Always a Mess: Keeping Clean With Chronic Illness

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by Anna Jeter |

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I didn’t truly realize how messy of a person I was until I went to college and spent more than four years living in small spaces with others. Growing up, my room would always become quickly disorganized, but this was typical teenage behavior no different than my older siblings’. Every other week or so, at my mother’s request, I’d do one big cleanup to reset the space, and then the cycle would continue.

These habits, however, seemed to magnify and unravel once I was living in a compact dorm without assistance from my parents and with a full course load. Quickly, laundry and dishes went unwashed and my belongings were all over the place. And I always had loose, used Kleenex floating from my bunk, past the trash, to the floor. (I know. Gross.) I was lucky that my freshman year roommate was already a close friend rather than a stranger I could scare off.

Being labeled as “messy” is something that has instilled a detached, indescribable sense of shame within me. When trying to defend this title with the logic that daily life is already so exhausting for my body, I instantly feel like people think I’m making an excuse for something that must just be inherently terrible within me. It’s always felt more like a character flaw, not an outcome of uncontrollable circumstances.

It’s taken a lot of inner validation for me to understand the true reasoning behind these habits. While I may indeed be a disorganized person, that trait is undeniably augmented by my life with illness. Many of us who live with chronic illness are familiar with the Spoon Theory, the idea that you start each morning with a given number of spoons, each representing a finite amount of energy. Some days, you may only have enough spoons to get up and into the shower. On other days, there may be a greater abundance of endurance to spare.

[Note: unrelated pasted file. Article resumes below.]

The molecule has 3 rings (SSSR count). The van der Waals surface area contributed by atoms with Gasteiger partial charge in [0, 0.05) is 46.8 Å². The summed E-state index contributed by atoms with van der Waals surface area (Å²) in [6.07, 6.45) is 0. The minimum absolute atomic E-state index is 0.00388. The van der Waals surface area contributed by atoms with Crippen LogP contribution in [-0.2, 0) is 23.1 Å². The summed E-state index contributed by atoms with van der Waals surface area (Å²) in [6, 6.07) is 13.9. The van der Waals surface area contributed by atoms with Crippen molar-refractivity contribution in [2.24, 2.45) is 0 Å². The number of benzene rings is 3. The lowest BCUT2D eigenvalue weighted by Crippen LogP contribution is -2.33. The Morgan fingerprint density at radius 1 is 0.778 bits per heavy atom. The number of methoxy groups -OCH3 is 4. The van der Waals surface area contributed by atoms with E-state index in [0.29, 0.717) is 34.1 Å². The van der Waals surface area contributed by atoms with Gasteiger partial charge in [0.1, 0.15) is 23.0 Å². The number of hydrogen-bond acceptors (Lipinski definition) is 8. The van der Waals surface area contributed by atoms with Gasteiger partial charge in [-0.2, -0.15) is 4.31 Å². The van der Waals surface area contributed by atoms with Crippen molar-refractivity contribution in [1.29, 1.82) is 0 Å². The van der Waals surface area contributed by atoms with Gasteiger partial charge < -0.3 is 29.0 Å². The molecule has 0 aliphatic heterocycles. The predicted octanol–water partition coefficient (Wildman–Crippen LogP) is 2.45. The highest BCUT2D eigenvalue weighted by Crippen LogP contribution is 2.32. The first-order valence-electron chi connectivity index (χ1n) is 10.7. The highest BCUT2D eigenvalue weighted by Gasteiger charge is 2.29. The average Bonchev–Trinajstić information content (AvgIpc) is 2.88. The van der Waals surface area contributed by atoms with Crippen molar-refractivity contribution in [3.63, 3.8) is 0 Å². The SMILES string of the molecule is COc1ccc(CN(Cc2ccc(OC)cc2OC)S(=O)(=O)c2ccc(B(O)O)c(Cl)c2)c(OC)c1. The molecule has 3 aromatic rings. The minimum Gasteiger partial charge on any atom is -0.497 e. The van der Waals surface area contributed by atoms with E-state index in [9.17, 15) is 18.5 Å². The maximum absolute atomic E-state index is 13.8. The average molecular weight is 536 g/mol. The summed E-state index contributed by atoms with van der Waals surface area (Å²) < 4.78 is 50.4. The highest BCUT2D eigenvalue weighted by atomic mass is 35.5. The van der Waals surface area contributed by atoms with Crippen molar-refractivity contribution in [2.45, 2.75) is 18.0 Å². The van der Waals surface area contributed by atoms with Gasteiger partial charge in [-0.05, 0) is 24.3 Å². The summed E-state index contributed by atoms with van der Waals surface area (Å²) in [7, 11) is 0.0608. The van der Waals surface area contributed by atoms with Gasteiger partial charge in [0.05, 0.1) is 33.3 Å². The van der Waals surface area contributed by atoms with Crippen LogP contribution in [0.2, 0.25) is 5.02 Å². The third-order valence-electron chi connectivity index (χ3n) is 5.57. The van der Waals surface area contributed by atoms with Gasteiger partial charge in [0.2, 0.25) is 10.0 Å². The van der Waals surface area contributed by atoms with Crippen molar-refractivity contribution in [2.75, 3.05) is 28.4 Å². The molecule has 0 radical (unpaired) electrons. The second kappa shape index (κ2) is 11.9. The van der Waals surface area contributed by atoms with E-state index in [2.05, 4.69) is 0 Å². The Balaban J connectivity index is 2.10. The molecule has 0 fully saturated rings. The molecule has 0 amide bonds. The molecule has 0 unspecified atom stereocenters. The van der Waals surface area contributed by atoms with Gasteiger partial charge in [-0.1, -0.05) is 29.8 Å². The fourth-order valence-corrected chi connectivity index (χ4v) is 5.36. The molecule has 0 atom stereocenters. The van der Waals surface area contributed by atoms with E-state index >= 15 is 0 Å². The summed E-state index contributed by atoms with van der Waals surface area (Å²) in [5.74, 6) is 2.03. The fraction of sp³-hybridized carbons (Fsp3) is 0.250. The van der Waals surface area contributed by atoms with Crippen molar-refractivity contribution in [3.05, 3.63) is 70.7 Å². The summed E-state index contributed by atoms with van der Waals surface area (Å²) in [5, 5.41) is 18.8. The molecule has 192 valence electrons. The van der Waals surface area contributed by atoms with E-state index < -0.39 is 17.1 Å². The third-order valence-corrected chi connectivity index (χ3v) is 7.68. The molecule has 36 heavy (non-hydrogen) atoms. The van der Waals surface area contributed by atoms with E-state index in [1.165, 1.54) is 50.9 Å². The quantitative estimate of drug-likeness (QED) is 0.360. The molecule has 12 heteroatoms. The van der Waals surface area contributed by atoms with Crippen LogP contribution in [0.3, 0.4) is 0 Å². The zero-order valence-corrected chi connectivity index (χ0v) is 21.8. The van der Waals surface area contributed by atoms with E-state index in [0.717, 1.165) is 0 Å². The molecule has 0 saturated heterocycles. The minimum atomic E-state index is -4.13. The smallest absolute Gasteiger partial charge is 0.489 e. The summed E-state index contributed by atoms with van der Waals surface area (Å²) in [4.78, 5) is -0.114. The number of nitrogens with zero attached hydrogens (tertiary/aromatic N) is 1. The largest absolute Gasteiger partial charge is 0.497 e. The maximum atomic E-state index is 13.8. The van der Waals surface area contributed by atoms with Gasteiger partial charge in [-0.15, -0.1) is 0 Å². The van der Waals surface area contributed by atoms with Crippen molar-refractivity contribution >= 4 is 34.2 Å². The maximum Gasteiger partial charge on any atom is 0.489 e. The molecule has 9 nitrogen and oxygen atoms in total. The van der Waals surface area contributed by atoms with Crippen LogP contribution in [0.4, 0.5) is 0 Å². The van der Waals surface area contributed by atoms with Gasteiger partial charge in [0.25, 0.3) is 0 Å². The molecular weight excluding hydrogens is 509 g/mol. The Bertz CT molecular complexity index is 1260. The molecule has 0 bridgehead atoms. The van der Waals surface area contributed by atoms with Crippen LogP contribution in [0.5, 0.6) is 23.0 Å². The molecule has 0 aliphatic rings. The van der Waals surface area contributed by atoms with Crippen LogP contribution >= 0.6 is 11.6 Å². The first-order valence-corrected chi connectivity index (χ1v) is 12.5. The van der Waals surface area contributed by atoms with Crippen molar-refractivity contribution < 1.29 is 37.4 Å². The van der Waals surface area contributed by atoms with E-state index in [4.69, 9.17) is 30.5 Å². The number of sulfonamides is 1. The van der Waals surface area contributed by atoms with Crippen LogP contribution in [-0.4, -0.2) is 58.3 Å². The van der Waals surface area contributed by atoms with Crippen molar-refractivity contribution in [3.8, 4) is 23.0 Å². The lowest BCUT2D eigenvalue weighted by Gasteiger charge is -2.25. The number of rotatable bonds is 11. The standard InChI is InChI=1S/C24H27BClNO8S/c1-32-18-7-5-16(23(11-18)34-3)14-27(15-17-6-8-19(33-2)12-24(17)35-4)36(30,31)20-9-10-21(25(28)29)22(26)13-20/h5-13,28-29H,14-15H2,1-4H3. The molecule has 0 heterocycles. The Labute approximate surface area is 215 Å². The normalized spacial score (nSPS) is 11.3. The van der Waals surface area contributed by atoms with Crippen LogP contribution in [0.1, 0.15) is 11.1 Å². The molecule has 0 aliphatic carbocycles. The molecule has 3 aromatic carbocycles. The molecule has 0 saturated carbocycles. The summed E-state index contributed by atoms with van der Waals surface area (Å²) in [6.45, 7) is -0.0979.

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My journey with pulmonary hypertension was predictably progressive. But as I declined, I was unwilling to sacrifice dominant aspects of my life. In college, despite being in need of a heart-lung transplant, I maintained my social relationships, excelled in a rigorous nursing program, and even filled my spare time with various jobs — things that swallowed up my spoons.

I did have lots of help, including from my mom who acted as my dedicated “healthcare manager.” She coordinated supply drop-offs, filled pill trays for me every two weeks, and managed all of my appointments. But there was a gray area where I had no assistance — cleaning. As my health worsened, it was the easiest thing to give up.

While my pre-transplant period and immediate recovery brought me to the lowest point of independence I’ve known, I’ve spent the past year climbing back out of that space. It’s been interesting to be in a position of gaining energy rather than losing it.

Post-transplant, I’m still wrapped up in medication and symptom management, and am very much still immersed in the chaos that is day-to-day life with chronic illness. Through all of this, my family will be the first to tell you that I’m still a messy person: My energy level can be unpredictable, and just as before, daily chores are usually the first thing I forsake. But I’m also learning how to develop a schedule and habits that allow for a healthier relationship with my environment.

As I’m reestablishing a work, social, and active life for myself, I’m also working to integrate everyday pick-up. Even just five minutes of putting away items before bed. The goal is not to have a minimalistic, perfectly tidied space. That’s far from who I am as a person. Rather I’m working to stay on top of the chaos so that it doesn’t topple over me as it used to in college.

Finally, I’m practicing grace for myself. Whether other people can fully understand it or not, my daily existence takes up quite a bit more energy than most. While it may be important for my ego to make an effort with these habits, I also know that I’m doing the best I can. This is an issue for so many with physical and mental ailments, and normalizing that concept may help others to develop compassion for these less-than-attractive tendencies.

A lot of people often ask how they can best serve their friends with a chronic illness. I still remember breaking down to tears when I came home after a particularly heartbreaking doctor’s appointment to find that one of my housemates had cleaned my room. If you’re able-bodied, jumping in to wordlessly help a loved one with cleaning or chores on a tough day is truly one of the best gifts you can give. It’s probably something they badly wish they could do for themselves.

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Note: Pulmonary Hypertension News is strictly a news and information website about the disease. It does not provide medical advice, diagnosis, or treatment. This content is not intended to be a substitute for professional medical advice, diagnosis, or treatment. Always seek the advice of your physician or other qualified health provider with any questions you may have regarding a medical condition. Never disregard professional medical advice or delay in seeking it because of something you have read on this website. The opinions expressed in this column are not those of Pulmonary Hypertension News or its parent company, BioNews, and are intended to spark discussion about issues pertaining to pulmonary hypertension.

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